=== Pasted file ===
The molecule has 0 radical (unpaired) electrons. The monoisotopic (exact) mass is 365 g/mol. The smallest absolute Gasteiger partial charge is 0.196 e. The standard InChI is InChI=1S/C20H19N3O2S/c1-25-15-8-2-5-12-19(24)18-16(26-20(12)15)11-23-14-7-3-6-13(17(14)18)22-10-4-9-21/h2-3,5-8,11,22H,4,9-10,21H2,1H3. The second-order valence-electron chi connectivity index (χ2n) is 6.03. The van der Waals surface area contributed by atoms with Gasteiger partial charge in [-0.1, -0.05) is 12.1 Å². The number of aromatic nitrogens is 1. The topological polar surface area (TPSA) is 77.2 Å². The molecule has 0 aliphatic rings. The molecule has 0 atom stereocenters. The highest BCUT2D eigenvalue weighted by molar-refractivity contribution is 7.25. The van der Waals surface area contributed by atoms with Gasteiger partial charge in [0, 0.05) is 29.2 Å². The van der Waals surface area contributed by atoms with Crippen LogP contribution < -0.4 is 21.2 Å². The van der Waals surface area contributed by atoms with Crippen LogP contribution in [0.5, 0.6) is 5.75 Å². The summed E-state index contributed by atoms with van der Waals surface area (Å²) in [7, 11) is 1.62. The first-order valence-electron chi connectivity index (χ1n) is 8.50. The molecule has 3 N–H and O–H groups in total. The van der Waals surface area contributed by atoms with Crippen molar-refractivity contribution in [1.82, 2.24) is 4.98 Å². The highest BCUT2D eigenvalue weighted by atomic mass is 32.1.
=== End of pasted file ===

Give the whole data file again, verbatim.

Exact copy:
The molecule has 0 radical (unpaired) electrons. The monoisotopic (exact) mass is 365 g/mol. The smallest absolute Gasteiger partial charge is 0.196 e. The standard InChI is InChI=1S/C20H19N3O2S/c1-25-15-8-2-5-12-19(24)18-16(26-20(12)15)11-23-14-7-3-6-13(17(14)18)22-10-4-9-21/h2-3,5-8,11,22H,4,9-10,21H2,1H3. The second-order valence-electron chi connectivity index (χ2n) is 6.03. The van der Waals surface area contributed by atoms with Gasteiger partial charge in [-0.1, -0.05) is 12.1 Å². The number of aromatic nitrogens is 1. The topological polar surface area (TPSA) is 77.2 Å². The molecule has 0 aliphatic rings. The molecule has 0 atom stereocenters. The highest BCUT2D eigenvalue weighted by molar-refractivity contribution is 7.25. The van der Waals surface area contributed by atoms with Gasteiger partial charge in [0, 0.05) is 29.2 Å². The van der Waals surface area contributed by atoms with Crippen LogP contribution < -0.4 is 21.2 Å². The van der Waals surface area contributed by atoms with Crippen LogP contribution in [0.5, 0.6) is 5.75 Å². The summed E-state index contributed by atoms with van der Waals surface area (Å²) in [7, 11) is 1.62. The first-order valence-electron chi connectivity index (χ1n) is 8.50. The molecule has 3 N–H and O–H groups in total. The van der Waals surface area contributed by atoms with Crippen molar-refractivity contribution in [1.82, 2.24) is 4.98 Å². The highest BCUT2D eigenvalue weighted by atomic mass is 32.1.